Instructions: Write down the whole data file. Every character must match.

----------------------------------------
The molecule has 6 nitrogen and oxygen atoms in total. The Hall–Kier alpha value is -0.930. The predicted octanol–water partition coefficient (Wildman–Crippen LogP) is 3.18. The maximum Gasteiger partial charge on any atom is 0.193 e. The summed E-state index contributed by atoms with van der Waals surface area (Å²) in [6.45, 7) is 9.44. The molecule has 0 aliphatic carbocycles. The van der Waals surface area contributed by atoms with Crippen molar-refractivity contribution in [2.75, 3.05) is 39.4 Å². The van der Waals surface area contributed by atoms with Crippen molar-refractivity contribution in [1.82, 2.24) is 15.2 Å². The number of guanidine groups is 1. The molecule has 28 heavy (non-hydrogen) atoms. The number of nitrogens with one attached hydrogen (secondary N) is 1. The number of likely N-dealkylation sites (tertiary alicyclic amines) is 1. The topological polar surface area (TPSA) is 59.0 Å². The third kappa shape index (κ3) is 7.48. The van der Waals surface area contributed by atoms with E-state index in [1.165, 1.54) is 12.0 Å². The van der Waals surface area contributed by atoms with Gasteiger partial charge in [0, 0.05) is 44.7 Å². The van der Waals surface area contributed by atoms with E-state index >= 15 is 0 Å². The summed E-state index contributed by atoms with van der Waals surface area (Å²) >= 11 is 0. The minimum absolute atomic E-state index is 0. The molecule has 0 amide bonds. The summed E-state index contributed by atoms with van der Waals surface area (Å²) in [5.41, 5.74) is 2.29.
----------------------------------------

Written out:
The molecule has 6 nitrogen and oxygen atoms in total. The Hall–Kier alpha value is -0.930. The predicted octanol–water partition coefficient (Wildman–Crippen LogP) is 3.18. The maximum Gasteiger partial charge on any atom is 0.193 e. The summed E-state index contributed by atoms with van der Waals surface area (Å²) in [6.45, 7) is 9.44. The molecule has 0 aliphatic carbocycles. The van der Waals surface area contributed by atoms with Crippen molar-refractivity contribution in [2.75, 3.05) is 39.4 Å². The van der Waals surface area contributed by atoms with Crippen molar-refractivity contribution in [1.82, 2.24) is 15.2 Å². The number of guanidine groups is 1. The molecule has 28 heavy (non-hydrogen) atoms. The number of nitrogens with one attached hydrogen (secondary N) is 1. The number of likely N-dealkylation sites (tertiary alicyclic amines) is 1. The topological polar surface area (TPSA) is 59.0 Å². The third kappa shape index (κ3) is 7.48. The van der Waals surface area contributed by atoms with E-state index in [1.165, 1.54) is 12.0 Å². The van der Waals surface area contributed by atoms with Gasteiger partial charge in [0, 0.05) is 44.7 Å². The van der Waals surface area contributed by atoms with E-state index >= 15 is 0 Å². The summed E-state index contributed by atoms with van der Waals surface area (Å²) >= 11 is 0. The minimum absolute atomic E-state index is 0. The molecule has 0 amide bonds. The summed E-state index contributed by atoms with van der Waals surface area (Å²) in [5.41, 5.74) is 2.29.